The typical UK private rental deposit, often considered high in this country, is thought to be relatively low by international standards according to a new study.
Deposit replacement scheme Ome has looked at comparative deposits from 15 nations.
In England and Wales a tenant currently pays an average of £1,139, although across the UK as a whole (so including Scotland and Northern Ireland) this reduces to £811.
The tenant fees ban means that agents and landlords can now only charge five weeks’ rent as a deposit in most circumstances.
Ome says that while this might still seem high, there are tenants around the globe with a much larger financial obstacle.
For example in Japan, where 38 per cent of the population rent, tenants pay 10 months rent as a deposit, meaning an upfront cost of £6,145.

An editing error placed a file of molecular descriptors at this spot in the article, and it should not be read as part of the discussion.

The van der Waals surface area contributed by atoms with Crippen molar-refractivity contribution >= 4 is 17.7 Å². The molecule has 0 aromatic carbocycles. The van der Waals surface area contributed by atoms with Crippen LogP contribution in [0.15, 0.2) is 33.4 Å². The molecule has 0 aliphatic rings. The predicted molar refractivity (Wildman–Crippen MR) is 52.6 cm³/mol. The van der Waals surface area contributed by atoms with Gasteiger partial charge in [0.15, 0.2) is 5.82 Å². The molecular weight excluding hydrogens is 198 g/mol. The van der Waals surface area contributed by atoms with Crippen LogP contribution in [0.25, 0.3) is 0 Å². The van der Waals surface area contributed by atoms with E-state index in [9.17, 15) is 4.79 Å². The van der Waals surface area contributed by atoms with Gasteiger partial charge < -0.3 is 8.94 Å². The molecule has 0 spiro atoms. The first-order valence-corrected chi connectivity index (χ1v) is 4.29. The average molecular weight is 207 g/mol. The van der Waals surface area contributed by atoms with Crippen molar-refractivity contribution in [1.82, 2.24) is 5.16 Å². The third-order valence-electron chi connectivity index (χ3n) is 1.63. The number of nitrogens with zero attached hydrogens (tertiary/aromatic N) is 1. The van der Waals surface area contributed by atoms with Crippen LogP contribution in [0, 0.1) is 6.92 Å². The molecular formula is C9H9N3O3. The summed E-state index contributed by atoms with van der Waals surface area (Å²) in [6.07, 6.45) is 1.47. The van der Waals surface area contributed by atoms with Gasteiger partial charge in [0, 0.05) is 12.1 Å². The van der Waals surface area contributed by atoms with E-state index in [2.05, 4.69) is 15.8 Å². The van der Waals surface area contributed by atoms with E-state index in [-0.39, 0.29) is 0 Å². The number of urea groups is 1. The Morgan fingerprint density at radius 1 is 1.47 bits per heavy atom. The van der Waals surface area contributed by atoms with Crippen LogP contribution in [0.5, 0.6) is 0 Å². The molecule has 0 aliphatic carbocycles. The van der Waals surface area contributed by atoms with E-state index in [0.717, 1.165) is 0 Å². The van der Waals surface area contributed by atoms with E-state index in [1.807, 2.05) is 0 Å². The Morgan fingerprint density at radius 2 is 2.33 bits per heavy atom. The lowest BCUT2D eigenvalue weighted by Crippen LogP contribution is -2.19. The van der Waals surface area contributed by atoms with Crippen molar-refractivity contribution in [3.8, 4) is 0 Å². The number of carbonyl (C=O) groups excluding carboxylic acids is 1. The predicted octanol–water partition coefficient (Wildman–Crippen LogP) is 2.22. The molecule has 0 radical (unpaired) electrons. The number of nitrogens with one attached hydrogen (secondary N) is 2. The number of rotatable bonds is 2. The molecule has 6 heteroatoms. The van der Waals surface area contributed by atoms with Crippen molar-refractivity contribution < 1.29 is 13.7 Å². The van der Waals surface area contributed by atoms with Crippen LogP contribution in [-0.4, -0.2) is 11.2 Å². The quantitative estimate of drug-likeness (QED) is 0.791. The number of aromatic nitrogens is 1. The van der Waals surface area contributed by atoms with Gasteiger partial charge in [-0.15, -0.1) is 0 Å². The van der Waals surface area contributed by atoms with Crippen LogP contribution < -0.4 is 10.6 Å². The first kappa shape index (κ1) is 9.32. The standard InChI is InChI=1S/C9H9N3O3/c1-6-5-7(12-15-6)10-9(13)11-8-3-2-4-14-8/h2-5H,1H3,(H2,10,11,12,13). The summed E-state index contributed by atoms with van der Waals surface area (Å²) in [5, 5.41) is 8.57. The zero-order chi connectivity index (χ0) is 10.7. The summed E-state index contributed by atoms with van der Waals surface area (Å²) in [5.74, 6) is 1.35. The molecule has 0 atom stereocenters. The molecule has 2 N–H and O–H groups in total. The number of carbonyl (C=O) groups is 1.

In Denmark deposits are based on three months’ rent, with a further three months paid upfront, so requiring £4,432.
Like Japan, South Korea also requires tenants to pay 10 months’ rent as a deposit, costing £4,360 on average.
US tenants face paying as much as three and a half months’ rent upfront £3,547, with some states allowing agents and landlords to charge what they want with no statutory limit on deposit size.
Swiss tenants are required to pay as much as three months’ rent to secure a rental property, coming in at an average cost of £3,542.
The full list is as follows:
Japan, 10 months’ rent: £6,145;
Denmark, three months’ rent and three month deposit: £4,432;
South Korea, 10 months’ rent: £4,360;
United States, up to 3.5 months’ rent: £3,547;
Switzerland, up to three months’ rent: £3,524
Germany, three months’ rent: £1,860;
Austria, three months’ rent: £1,839;
Israel, two months’ rent: £1,598;
Canada, two months’ rent: £1,488;
Australia, six weeks’ rent: £1,269;
France, two months’ rent: £1,146;
UK, five weeks’ rent: £811;
New Zealand, up to four weeks’ rent: £743;
Turkey, up to three months’ rent: £527;
Sweden, usually no deposit, £0.